THE CARIBSAVE CLIMATE CHANGE RISK ATLAS (CCCRA): Climate Change Risk Profile for Barbados

TitleTHE CARIBSAVE CLIMATE CHANGE RISK ATLAS (CCCRA): Climate Change Risk Profile for Barbados
Publication TypeReport
Year of Publication2012
AuthorsSimpson, M. C., Clarke J. F., Scott D. J., New M., Karmalkar A., Day O. J., Taylor M., Gossling S., Wilson M., Chadee D., Stager H., Waithe R., Stewart A., Georges J., Hutchinson N., Fields N., Sim R., Rutty M., Matthews L., and Charles S.
Keywordsagriculture, climate change, coping and adaptation strategies, extreme climate events, food security, good practices examples, impacts of climate variability and change, institutional and policy contexts, vulnerability
Abstract

Climate change is a serious and substantial threat to the economies of Caribbean nations, the livelihoods of communities and the environments and infrastructure across the region. The CARIBSAVE Climate Change Risk Atlas (CCCRA) Phase I, funded by UKaid from the Department for International Development and the Australian Agency for International Development (AusAID), was conducted from 2009 – 2011. The CCCRA successfully used evidence-based, inter-sectoral approaches to examine climate change risks, vulnerabilities and adaptive capacities; and develop pragmatic response strategies to reduce vulnerability and enhance resilience in 15 countries across the Caribbean (Anguilla, Antigua & Barbuda, The Bahamas, Barbados, Belize, Dominica, The Dominican Republic, Grenada, Jamaica, Nevis, Saint Lucia, St. Kitts, St. Vincent & the Grenadines, Suriname and the Turks & Caicos Islands). The CCCRA provides robust and meaningful new work in the key sectors and focal areas of: Community Livelihoods, Gender, Poverty and Development; Agriculture and Food security; Energy; Water Quality and Availability; Sea Level Rise and Storm Surge Impacts on Coastal Infrastructure and Settlements; Comprehensive Disaster Management; Human Health; and Marine and Terrestrial Biodiversity and Fisheries. This work was conducted through the lens of the tourism sector; the most significant socio-economic sector to the livelihoods, national economies and environments of the Caribbean and its’ people. The field work components of the research and CARIBSAVE’s commitment to institutional strengthening in the Caribbean have helped to build capacity in a wide selection of ministries, academic institutions, communities and other stakeholders in the areas of: climate modelling, gender and climate change, coastal management methods and community resilience. Having been completed for 15 countries in the Caribbean Basin, this work allows for inter-regional and cross-regional comparisons leading to lesson learning and skills transfer.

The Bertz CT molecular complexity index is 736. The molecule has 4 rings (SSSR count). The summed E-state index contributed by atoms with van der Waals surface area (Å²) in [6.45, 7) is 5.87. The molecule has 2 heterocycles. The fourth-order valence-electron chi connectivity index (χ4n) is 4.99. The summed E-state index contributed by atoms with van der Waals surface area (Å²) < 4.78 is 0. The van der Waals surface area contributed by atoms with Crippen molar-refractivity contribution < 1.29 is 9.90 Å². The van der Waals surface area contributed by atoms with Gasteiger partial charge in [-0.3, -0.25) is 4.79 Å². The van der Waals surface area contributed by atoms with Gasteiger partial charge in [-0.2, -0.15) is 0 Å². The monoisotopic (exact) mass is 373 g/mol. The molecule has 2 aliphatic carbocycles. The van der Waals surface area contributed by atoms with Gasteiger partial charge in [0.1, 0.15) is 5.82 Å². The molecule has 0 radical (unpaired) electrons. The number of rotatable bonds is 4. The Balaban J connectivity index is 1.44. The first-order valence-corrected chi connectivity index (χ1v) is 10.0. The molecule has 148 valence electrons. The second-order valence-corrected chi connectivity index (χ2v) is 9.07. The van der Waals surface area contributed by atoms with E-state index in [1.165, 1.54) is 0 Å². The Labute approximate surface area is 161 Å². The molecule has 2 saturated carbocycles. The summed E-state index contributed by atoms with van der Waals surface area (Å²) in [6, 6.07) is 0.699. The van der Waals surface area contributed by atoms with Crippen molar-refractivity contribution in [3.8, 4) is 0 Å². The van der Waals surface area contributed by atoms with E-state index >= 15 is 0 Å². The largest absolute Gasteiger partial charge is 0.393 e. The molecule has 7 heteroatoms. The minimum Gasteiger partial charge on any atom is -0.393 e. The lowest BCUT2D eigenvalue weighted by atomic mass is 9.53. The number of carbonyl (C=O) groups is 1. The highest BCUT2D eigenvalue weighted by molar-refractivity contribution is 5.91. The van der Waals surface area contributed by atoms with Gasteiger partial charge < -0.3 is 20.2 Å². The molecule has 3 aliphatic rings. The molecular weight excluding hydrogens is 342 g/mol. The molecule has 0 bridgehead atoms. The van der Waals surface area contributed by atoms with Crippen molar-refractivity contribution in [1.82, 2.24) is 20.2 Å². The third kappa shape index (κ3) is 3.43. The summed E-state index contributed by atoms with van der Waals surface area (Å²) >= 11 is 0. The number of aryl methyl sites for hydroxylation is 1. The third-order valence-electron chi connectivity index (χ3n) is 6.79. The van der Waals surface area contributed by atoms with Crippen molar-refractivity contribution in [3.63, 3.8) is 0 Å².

URLwww.caribsave.org